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Open Mike is a forum for readers on a specific topic that will change every one or two months. The forum includes Your Turn, an opportunity for readers to share anecdotes and opinions related to the chosen topic. Conversely editors and writers select the most interesting entries and post them the following month In This Corner!
For our readers who don't have time to write but want to share their opinions, Open Mike also features a Three-Minute Survey - not the typical, simplistic Internet poll, but a set of five questions related to the monthly topic. When the survey is completed, we will publish Survey Says: a brief article analyzing the results.
In This Corner!
This summer's Open Mike question - whether the romantic marriage proposal was dead, generated a lot of interest. For the most part, people think the proposal is as romantic as it's ever been - which is to say, not very much. Of course, people's definitions of romance vary, and exquisite drama for one can be tortuous boredom for another... Still, there were enough supporters for the notion of a meaningless proposal to make it feel like a real debate. Click here if you want to read the results of our survey.
I completely disagree that the romanticism of a marriage proposal is gone. In my experience, discussing the possibility of marriage is a completely rational, and ultimately necessary, occurrence. Do we honestly want to believe that lovers of days past never talked of marriage before the man suddenly got down on his knee and proposed? Simple discussion of the possibility does not mean that the recipient of a proposal will be ready or willing to accept at the moment he/she is asked. Discussing a future marriage is more an ideal than a reality. Who hasn't talked of marriage to a lover whom he/she doesn't honestly expect to marry? The romantic part of a proposal isn't just about being surprised. It's about not truly expecting it, while knowing all along that it's a possibility.
I don't think the marriage proposal has been a suspenseful moment for a long, long time. I doubt if this is a new development. In the past, both parties often just pretended to be surprised or in suspense. Now the pretense is gone. Also, I think it's a side effect of the women's movement. Women are a lot more open about our wants and needs nowadays, so the guy usually knows if we're marriage-minded before he gets around to asking. In fact, quite often it's the woman who does the asking. I fail to see this as a bad thing. Women are no longer considered to be some kind of 'prize' to be won. We're partners, not 'submissive helpmates.' Why shouldn't we voice our desires?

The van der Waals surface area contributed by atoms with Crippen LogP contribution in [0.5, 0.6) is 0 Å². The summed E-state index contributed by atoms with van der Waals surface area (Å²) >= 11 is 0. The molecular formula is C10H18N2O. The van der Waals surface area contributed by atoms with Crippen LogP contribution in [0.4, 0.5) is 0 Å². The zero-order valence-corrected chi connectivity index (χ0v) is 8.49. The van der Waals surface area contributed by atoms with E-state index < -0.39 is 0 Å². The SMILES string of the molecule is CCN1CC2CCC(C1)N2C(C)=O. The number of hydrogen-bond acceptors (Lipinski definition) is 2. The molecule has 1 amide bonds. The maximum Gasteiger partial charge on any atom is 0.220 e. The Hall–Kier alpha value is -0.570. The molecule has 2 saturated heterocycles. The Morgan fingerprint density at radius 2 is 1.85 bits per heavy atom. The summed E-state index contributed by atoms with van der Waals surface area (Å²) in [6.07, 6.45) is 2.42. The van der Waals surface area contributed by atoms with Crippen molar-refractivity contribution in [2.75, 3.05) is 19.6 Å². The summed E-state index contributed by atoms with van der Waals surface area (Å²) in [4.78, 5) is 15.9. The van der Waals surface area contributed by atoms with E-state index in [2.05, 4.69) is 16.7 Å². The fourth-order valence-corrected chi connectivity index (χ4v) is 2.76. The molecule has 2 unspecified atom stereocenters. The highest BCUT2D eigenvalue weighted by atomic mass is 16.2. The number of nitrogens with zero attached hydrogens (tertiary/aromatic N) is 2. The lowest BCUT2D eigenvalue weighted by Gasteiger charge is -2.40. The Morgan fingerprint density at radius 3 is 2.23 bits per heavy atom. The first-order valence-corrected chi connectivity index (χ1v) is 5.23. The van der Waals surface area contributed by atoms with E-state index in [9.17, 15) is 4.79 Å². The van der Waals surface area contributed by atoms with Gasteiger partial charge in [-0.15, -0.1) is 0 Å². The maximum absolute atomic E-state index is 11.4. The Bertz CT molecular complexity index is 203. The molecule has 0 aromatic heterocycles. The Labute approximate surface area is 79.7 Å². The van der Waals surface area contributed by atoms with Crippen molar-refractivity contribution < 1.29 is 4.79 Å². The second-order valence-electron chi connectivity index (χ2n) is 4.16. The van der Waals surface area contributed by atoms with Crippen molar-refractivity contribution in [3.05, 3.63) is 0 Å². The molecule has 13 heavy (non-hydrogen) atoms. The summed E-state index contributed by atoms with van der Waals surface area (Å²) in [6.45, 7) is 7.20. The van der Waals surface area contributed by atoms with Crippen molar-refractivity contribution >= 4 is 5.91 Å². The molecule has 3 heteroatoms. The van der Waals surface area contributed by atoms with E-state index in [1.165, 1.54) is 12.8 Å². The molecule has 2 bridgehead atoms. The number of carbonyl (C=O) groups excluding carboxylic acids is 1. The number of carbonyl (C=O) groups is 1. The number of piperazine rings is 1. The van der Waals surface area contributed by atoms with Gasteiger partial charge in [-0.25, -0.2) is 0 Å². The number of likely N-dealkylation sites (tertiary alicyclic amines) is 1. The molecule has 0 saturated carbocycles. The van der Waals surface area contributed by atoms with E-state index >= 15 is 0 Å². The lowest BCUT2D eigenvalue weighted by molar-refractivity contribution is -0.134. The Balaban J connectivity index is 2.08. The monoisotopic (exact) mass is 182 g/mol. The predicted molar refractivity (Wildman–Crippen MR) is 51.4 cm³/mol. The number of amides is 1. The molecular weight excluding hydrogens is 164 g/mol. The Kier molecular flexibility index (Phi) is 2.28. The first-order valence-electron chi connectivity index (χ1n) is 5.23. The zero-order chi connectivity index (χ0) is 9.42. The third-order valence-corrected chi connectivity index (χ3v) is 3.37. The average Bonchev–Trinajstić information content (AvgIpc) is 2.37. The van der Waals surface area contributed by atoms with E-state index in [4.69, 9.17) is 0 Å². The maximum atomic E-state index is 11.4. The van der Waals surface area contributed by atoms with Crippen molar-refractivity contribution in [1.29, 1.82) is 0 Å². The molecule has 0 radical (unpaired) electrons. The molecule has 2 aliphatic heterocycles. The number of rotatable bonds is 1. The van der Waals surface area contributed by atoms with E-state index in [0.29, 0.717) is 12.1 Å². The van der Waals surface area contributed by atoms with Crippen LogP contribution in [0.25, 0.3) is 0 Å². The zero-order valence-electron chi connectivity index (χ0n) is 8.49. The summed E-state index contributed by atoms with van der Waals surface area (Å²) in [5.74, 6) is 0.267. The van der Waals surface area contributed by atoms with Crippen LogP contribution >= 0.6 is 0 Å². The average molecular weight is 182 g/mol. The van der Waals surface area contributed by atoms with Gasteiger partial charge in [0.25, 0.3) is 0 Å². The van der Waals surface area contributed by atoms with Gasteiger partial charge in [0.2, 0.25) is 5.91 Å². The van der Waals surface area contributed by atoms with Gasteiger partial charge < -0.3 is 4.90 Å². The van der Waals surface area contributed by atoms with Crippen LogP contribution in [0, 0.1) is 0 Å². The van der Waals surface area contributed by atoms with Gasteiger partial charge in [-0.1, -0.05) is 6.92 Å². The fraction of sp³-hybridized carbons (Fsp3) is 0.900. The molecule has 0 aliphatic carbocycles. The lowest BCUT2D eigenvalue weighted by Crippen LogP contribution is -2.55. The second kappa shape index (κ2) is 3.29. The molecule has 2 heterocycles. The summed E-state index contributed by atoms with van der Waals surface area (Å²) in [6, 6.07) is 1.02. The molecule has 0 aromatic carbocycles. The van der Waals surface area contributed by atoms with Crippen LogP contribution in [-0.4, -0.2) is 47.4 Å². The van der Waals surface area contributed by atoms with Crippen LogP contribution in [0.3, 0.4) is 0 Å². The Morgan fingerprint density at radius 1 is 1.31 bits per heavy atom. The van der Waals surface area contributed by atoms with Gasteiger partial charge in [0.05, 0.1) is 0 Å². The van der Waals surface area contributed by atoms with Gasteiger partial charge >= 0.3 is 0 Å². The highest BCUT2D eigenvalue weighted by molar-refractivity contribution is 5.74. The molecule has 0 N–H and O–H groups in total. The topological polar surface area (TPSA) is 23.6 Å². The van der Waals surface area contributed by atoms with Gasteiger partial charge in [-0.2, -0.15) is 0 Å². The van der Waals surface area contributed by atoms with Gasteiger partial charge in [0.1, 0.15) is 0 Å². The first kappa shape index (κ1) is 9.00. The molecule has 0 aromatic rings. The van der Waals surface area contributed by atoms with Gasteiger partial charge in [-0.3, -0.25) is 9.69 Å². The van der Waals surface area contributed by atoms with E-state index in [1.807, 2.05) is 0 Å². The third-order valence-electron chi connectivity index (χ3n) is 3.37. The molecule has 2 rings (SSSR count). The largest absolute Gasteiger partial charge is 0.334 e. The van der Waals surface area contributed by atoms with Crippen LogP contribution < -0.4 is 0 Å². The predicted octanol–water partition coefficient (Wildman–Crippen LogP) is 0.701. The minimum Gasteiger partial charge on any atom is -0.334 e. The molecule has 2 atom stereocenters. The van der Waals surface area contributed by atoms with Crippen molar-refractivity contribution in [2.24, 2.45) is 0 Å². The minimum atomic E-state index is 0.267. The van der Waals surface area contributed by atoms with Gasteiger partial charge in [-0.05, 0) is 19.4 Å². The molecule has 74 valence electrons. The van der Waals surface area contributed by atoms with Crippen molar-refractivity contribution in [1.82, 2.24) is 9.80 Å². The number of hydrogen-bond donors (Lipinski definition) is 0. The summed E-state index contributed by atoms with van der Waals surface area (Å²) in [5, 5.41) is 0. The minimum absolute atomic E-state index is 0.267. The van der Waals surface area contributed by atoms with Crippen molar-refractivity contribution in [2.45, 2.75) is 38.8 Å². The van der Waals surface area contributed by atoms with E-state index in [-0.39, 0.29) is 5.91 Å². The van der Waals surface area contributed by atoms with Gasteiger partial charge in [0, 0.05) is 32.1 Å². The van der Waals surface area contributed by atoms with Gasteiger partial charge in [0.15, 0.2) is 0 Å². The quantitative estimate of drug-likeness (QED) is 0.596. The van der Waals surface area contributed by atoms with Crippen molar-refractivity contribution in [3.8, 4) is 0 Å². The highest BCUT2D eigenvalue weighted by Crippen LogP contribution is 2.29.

I met a wonderful woman (after a disastrous relationship) with whom I fell in love with and, against my own moral compass, moved in with before getting married. In my mind and heart we are already married - we have that ultimate commitment. You know, 'Till death do us part.'
About four months after moving in I took her to a beautiful little park, in front of a fountain, got on one knee, and proposed. (With a very nice ring, might I add... :-)) Even though we had the full commitment and are completely in love (the romantic, mushy kind of to-die-for love like in the moves, not the 'I'll hang around until something better comes along' kind of 'love'), she was speechless. She almost cried.
Since then we have had our ups and downs like any two people who were living single lives and now are trying to get used to someone else's way of doing things... but through all the good and all the bad (very little bad) we both look forward to the wedding day.
P.S. We're not married yet because we are saving up for a nice wedding and a very nice honeymoon vacation...